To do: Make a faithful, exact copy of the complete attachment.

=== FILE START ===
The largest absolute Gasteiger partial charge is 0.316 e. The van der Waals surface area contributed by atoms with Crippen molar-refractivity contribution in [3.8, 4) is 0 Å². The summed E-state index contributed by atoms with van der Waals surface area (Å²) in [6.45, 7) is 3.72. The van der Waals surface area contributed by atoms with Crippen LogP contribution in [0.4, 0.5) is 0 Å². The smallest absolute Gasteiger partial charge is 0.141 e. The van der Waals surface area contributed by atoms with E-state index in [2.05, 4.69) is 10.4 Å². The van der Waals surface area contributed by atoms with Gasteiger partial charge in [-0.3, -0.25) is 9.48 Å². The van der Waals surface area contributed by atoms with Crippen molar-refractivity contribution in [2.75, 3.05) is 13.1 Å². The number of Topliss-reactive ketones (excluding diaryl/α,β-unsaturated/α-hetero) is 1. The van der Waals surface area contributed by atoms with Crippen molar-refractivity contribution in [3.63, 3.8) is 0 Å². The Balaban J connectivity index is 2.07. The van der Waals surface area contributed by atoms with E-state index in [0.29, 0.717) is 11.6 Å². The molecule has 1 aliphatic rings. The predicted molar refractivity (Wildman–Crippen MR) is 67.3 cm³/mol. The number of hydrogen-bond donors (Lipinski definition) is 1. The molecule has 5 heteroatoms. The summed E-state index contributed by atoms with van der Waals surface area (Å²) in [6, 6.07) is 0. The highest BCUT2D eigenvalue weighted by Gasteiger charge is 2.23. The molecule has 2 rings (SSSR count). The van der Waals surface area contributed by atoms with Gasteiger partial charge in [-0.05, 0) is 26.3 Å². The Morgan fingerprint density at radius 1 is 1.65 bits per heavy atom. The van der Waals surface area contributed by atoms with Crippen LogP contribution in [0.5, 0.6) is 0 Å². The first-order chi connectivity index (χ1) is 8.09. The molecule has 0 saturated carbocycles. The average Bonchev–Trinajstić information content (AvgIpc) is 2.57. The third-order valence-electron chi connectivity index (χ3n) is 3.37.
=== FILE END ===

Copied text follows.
The largest absolute Gasteiger partial charge is 0.316 e. The van der Waals surface area contributed by atoms with Crippen molar-refractivity contribution in [3.8, 4) is 0 Å². The summed E-state index contributed by atoms with van der Waals surface area (Å²) in [6.45, 7) is 3.72. The van der Waals surface area contributed by atoms with Crippen LogP contribution in [0.4, 0.5) is 0 Å². The smallest absolute Gasteiger partial charge is 0.141 e. The van der Waals surface area contributed by atoms with E-state index in [2.05, 4.69) is 10.4 Å². The van der Waals surface area contributed by atoms with Gasteiger partial charge in [-0.3, -0.25) is 9.48 Å². The van der Waals surface area contributed by atoms with Crippen molar-refractivity contribution in [2.75, 3.05) is 13.1 Å². The number of Topliss-reactive ketones (excluding diaryl/α,β-unsaturated/α-hetero) is 1. The van der Waals surface area contributed by atoms with Crippen molar-refractivity contribution in [3.63, 3.8) is 0 Å². The Balaban J connectivity index is 2.07. The van der Waals surface area contributed by atoms with E-state index in [0.29, 0.717) is 11.6 Å². The molecule has 1 aliphatic rings. The predicted molar refractivity (Wildman–Crippen MR) is 67.3 cm³/mol. The number of hydrogen-bond donors (Lipinski definition) is 1. The molecule has 5 heteroatoms. The summed E-state index contributed by atoms with van der Waals surface area (Å²) in [6, 6.07) is 0. The highest BCUT2D eigenvalue weighted by Gasteiger charge is 2.23. The molecule has 2 rings (SSSR count). The van der Waals surface area contributed by atoms with Gasteiger partial charge in [-0.05, 0) is 26.3 Å². The Morgan fingerprint density at radius 1 is 1.65 bits per heavy atom. The van der Waals surface area contributed by atoms with Crippen LogP contribution in [0.5, 0.6) is 0 Å². The first-order chi connectivity index (χ1) is 8.09. The molecule has 0 saturated carbocycles. The average Bonchev–Trinajstić information content (AvgIpc) is 2.57. The third-order valence-electron chi connectivity index (χ3n) is 3.37.